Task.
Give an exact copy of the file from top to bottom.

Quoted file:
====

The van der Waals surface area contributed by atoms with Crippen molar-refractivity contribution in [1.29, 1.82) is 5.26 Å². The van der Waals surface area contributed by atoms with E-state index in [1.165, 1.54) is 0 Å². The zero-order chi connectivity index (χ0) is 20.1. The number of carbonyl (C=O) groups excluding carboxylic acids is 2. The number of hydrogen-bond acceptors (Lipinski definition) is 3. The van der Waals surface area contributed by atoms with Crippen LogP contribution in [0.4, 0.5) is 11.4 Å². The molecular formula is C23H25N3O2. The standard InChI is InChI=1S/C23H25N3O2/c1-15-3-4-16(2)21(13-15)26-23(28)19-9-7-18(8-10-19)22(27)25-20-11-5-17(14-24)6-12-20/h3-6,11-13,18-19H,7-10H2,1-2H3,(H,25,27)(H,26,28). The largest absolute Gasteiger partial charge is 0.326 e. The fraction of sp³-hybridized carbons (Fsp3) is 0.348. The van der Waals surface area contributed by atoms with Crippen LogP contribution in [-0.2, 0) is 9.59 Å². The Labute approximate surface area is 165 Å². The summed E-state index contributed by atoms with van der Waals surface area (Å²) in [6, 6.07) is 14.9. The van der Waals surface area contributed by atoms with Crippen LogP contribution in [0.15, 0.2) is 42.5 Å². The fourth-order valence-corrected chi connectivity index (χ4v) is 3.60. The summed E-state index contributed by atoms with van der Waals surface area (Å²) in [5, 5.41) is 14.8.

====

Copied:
The van der Waals surface area contributed by atoms with Crippen molar-refractivity contribution in [1.29, 1.82) is 5.26 Å². The van der Waals surface area contributed by atoms with E-state index in [1.165, 1.54) is 0 Å². The zero-order chi connectivity index (χ0) is 20.1. The number of carbonyl (C=O) groups excluding carboxylic acids is 2. The number of hydrogen-bond acceptors (Lipinski definition) is 3. The van der Waals surface area contributed by atoms with Crippen LogP contribution in [0.4, 0.5) is 11.4 Å². The molecular formula is C23H25N3O2. The standard InChI is InChI=1S/C23H25N3O2/c1-15-3-4-16(2)21(13-15)26-23(28)19-9-7-18(8-10-19)22(27)25-20-11-5-17(14-24)6-12-20/h3-6,11-13,18-19H,7-10H2,1-2H3,(H,25,27)(H,26,28). The largest absolute Gasteiger partial charge is 0.326 e. The fraction of sp³-hybridized carbons (Fsp3) is 0.348. The van der Waals surface area contributed by atoms with Crippen LogP contribution in [-0.2, 0) is 9.59 Å². The Labute approximate surface area is 165 Å². The summed E-state index contributed by atoms with van der Waals surface area (Å²) in [6, 6.07) is 14.9. The van der Waals surface area contributed by atoms with Crippen LogP contribution in [0.15, 0.2) is 42.5 Å². The fourth-order valence-corrected chi connectivity index (χ4v) is 3.60. The summed E-state index contributed by atoms with van der Waals surface area (Å²) in [5, 5.41) is 14.8.